ISNA Endorses the Poor People’s Campaign: A National Call for Moral Revival

Monday, May 14 marked the official launch of the Poor People’s Campaign: A National Call for Moral Revival. The Islamic Society of North America announces our official endorsement of this momentous movement based on the legacy of the Rev. Dr. Martin Luther King’s 1967 campaign of the same name. We join hundreds of other prominent, mainstream faith-based organizations in our support for the Poor People’s Campaign and its urgent mobilization against poverty, systemic racism, the war economy, and ecological devastation. It is clear that a hunger for justice is rippling through the American public. For our Muslim community, this call to action could not have reached us at a holier time, as the campaign’s 40 days of action coincide with our blessed month of Ramadan. To mark the beginning of those 40 days, people of conscience convened at state capitals across the country to advocate for a moral movement drawn from religious texts calling us toward deep engagement with the struggles of the poor and dispossessed. ISNA’s Office of Interfaith and Community Alliances Director Colin Christopher participated in the Washington, D.C. rally at the U.S. Capitol alongside Linda Sarsour and hundreds of other faith leaders. Faryal M. Khatri, head of ISNA Communications, offered the opening prayer at the Indianapolis rally. In her remarks, she reminded the crowd that,
“…when the sun sets, I will pour myself a glass of water to open my fast. However, 13.8 million households in the United States are unable to afford water and 26.5% of census tracts in Indiana are at-risk for being unable to afford water. Over 17% of Indiana’s children are food insecure. When will they be able to open their fast?”
In state capitals across the country, participants spoke boldly of the pain caused by poverty, and hundreds of people were arrested as they blocked main streets to raise up our nation’s systemic injustices. These courageous acts of civil disobedience, inspired by MLK’s followers’ nonviolent direct confrontation with law enforcement in the 1960s, are an integral part of the mission and values of this Poor People’s Campaign*. It was MLK’s tactics of nonviolent mass civil disobedience that facilitated key victories during the Civil Rights Movements — key victories that, without which, we may have never seen the passage of the Immigration Act of 1965. ISNA wishes to explicitly acknowledge our organization’s debt to the sacrifices of those who led the Civil Rights Movement. Without their actions and the movement’s dimension of mass nonviolent civil disobedience, many Muslims would not have been able to emigrate to the U.S., and our organization would likely not exist, given its origins within immigrant Muslim-American communities. We are united by our dedication to basic human dignity and justice, and reminded by Allah Ta’ala in the Holy Qur’an when He says, “O ye who believe! stand out firmly for justice, as witnesses to Allah, even as against yourselves, or your parents, or your kin, and whether it be (against) rich or poor: for Allah can best protect both. Follow not the lusts (of your hearts), lest ye swerve, and if ye distort (justice) or decline to do justice, verily Allah is well-acquainted with all that ye do.” This Ramadan, as we fast from food, drink, and intimate relations from first light to sunset, let us also fast from indifference. Let us be the light that guides our communities toward goodness, and takes action. To join the Poor People’s Campaign in your city or state, email our Economic Justice Policy Fellow at *We encourage Muslim leaders and congregants to participate in nonviolent civil disobedience in their local communities, however we do not recommend this particular type of engagement for those who are not citizens and those with previous criminal records. For more information, please contact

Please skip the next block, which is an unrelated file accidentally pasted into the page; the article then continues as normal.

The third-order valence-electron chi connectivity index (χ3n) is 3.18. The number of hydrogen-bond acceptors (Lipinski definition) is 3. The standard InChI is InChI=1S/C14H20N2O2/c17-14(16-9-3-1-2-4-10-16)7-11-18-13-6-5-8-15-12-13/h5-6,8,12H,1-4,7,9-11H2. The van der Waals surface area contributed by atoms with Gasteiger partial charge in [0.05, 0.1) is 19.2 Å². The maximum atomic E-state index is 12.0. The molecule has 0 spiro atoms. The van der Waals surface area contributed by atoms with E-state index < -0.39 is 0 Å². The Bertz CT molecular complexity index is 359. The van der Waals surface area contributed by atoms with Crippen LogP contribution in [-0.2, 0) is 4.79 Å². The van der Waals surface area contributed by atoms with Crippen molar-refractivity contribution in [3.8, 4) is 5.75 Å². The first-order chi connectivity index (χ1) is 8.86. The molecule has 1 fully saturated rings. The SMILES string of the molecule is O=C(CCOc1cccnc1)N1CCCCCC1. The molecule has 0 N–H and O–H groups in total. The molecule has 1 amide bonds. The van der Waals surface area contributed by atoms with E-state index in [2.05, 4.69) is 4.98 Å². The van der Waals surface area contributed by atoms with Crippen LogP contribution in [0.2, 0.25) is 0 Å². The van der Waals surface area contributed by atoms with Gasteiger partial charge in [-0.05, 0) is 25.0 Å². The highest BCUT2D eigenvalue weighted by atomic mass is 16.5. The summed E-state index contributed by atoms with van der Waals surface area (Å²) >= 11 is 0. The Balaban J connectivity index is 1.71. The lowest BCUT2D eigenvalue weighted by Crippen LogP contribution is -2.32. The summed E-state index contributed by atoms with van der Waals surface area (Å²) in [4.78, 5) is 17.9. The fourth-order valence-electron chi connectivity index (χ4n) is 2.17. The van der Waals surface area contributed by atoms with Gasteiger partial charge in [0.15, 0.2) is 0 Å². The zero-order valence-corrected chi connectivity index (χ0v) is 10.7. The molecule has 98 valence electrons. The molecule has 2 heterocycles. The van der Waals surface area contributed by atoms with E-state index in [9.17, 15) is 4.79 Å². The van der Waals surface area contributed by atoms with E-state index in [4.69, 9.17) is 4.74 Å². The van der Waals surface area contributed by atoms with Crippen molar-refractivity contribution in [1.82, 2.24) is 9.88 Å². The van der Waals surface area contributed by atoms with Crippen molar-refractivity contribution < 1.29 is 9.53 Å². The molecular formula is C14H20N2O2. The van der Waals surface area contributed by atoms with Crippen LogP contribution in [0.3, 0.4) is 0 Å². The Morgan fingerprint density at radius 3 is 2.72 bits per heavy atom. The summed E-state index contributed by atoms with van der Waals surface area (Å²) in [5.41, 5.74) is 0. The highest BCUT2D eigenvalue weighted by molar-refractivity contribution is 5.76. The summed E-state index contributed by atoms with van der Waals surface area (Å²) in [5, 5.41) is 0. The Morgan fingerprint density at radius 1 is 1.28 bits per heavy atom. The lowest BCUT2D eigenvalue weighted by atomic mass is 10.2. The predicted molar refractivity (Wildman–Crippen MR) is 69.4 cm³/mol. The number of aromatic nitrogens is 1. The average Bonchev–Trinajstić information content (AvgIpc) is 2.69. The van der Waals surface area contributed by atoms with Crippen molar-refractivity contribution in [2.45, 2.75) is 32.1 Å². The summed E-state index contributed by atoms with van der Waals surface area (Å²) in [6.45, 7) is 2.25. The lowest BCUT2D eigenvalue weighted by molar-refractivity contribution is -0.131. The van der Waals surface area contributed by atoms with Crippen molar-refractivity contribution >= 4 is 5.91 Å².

National News Coverage
The campaign has been covered in major national news outlets including the Associated Press, the Washington PostUSA TodayThe Guardian, and HuffPost. National TV and radio covered, including two big NPR segments – a curtain raiser on Morning Edition and on-the-scene reporting on All Things Considered – and a primetime segment on MSNBC’s The Rachel Maddow Show.